Parties may agree a clause that confers jurisdiction and records their agreement for legal proceedings to be in English before the NCC or the NCCA. The NCC recommends using the following NCC choice-of-forum clause:
All disputes arising out or in connection with this agreement will be resolved by the Amsterdam District Court following proceedings in English before the Chamber for International Commercial Matters (Netherlands Commercial Court or NCC). An action for interim measures, including protective measures, available under Dutch law may be brought in the NCC's Court in Summary Proceedings (CSP) in English.
If the parties agree that any annulment proceedings to set aside any international arbitration awards can be conducted in English, they must consequently confer jurisdiction to the NCCA (and not to the NCC). Further, the place of arbitration must be located in the jurisdiction of the Amsterdam Court of Appeal.
On 8 March 2019 the NCC issued its first judgment in summary proceedings (Elavon Financial Services DAC v IPS Holding BV). In this case, Elavon Financial Services DAC sought an order permitting the sale of pledged shares in a private transaction (debt-for-equity swap) instead of a public auction. Under Dutch law, a pledgee can enforce a pledge and sell the collateral in a public auction. However, to sell the shares in a private sale, juridical permission is required. The NCC judged that:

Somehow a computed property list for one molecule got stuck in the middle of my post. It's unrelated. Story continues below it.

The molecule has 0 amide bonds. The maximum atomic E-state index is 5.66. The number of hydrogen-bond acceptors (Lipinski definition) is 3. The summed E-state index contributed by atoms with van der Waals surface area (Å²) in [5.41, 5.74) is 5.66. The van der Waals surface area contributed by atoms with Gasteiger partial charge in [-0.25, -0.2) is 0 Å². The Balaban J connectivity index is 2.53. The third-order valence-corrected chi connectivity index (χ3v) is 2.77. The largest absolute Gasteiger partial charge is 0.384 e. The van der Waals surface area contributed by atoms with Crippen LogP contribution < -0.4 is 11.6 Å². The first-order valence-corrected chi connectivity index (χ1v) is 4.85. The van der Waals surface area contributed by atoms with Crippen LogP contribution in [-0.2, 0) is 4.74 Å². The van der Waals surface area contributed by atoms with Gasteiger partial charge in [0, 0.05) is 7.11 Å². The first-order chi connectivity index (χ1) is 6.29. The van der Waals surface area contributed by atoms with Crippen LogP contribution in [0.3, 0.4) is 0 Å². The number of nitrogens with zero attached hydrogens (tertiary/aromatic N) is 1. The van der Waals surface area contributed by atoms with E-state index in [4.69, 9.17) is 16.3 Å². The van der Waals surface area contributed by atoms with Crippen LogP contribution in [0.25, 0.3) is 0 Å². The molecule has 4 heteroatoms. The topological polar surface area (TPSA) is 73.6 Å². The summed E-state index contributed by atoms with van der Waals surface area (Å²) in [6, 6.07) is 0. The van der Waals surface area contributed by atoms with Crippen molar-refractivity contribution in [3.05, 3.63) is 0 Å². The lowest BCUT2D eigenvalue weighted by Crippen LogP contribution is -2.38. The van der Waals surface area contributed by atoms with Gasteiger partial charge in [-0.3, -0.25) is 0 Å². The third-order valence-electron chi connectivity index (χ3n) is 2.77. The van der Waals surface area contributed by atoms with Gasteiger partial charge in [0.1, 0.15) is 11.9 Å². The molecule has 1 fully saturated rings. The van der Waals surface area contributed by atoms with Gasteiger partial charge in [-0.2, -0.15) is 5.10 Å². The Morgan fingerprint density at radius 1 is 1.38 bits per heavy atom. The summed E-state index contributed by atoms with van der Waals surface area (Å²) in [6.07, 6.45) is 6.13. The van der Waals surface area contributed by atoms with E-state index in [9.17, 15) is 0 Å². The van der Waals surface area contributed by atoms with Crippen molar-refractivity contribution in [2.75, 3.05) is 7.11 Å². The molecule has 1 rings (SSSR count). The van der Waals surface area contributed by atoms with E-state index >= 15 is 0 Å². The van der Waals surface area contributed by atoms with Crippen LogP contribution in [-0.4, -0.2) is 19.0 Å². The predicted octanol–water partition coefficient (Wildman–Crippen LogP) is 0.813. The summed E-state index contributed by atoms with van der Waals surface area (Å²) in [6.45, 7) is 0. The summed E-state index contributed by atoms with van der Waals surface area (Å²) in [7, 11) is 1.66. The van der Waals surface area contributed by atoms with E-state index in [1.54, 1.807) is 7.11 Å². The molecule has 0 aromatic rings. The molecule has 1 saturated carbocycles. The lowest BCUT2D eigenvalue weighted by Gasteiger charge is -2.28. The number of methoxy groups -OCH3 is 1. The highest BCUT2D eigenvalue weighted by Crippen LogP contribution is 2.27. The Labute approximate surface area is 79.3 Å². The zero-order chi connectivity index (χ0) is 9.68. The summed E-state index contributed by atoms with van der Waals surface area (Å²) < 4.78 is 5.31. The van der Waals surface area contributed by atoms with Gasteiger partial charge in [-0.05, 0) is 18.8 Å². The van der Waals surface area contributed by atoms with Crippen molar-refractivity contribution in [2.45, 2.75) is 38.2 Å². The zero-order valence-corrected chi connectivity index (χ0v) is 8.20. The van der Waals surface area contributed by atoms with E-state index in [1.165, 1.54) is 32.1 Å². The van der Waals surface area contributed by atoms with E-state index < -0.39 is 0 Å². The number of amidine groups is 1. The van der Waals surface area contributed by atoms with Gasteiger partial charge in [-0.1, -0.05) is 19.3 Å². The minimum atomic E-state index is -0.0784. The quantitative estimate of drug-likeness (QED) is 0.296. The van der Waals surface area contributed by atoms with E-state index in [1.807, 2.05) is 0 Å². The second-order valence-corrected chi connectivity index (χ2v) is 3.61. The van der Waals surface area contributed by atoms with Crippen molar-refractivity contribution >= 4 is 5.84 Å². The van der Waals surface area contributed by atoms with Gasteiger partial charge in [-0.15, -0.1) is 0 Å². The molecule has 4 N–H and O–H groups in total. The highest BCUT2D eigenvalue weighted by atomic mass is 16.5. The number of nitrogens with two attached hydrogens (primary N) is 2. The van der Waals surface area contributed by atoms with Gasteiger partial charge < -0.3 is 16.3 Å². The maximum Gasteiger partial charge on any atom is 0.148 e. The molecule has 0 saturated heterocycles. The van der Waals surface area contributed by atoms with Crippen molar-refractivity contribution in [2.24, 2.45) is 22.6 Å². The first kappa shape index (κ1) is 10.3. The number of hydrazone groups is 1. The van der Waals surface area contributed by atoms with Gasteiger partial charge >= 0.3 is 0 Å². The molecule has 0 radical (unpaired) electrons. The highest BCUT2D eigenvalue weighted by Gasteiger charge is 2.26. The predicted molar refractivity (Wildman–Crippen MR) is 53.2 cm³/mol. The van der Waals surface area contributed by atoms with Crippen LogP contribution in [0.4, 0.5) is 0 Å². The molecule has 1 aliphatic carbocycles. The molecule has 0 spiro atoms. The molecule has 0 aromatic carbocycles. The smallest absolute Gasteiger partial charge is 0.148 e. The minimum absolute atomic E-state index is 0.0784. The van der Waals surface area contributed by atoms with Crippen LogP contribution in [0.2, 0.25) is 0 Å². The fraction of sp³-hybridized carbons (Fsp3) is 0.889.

Accordingly, the NCC granted permission for the shares to be sold and transferred to the buyer under the conditions described in the proposed share purchase agreement.
The NCC's judgments will in principle be open to appeal before the NCCA within three months from the date of such judgment, and the NCCA's judgments will in principle be open to appeal in cassation before the Supreme Court within three months from the date of judgment. However, unlike the proceedings before the NCC and the NCCA, proceedings before the Supreme Court (including its decision) will be in Dutch.
The legal costs will typically include:
The NCC and the NCCA charge an upfront flat fee depending on where the action is initiated; this fee is not related to what the case is about, the duration of the case or how much money is being claimed. The fee for each party is €15,000 for the NCC and €20,000 for the NCCA. Where the claimant fails to comply, the court will – having heard the respective party's view – impose a penalty (eg, dismissal of the case). However, in principle, this does not prevent a party from initiating new proceedings on the same matter before the NCC or the NCCA.
Further, the parties involved may enter into an agreement on the allocation of the (actual) costs of the legal proceedings, including: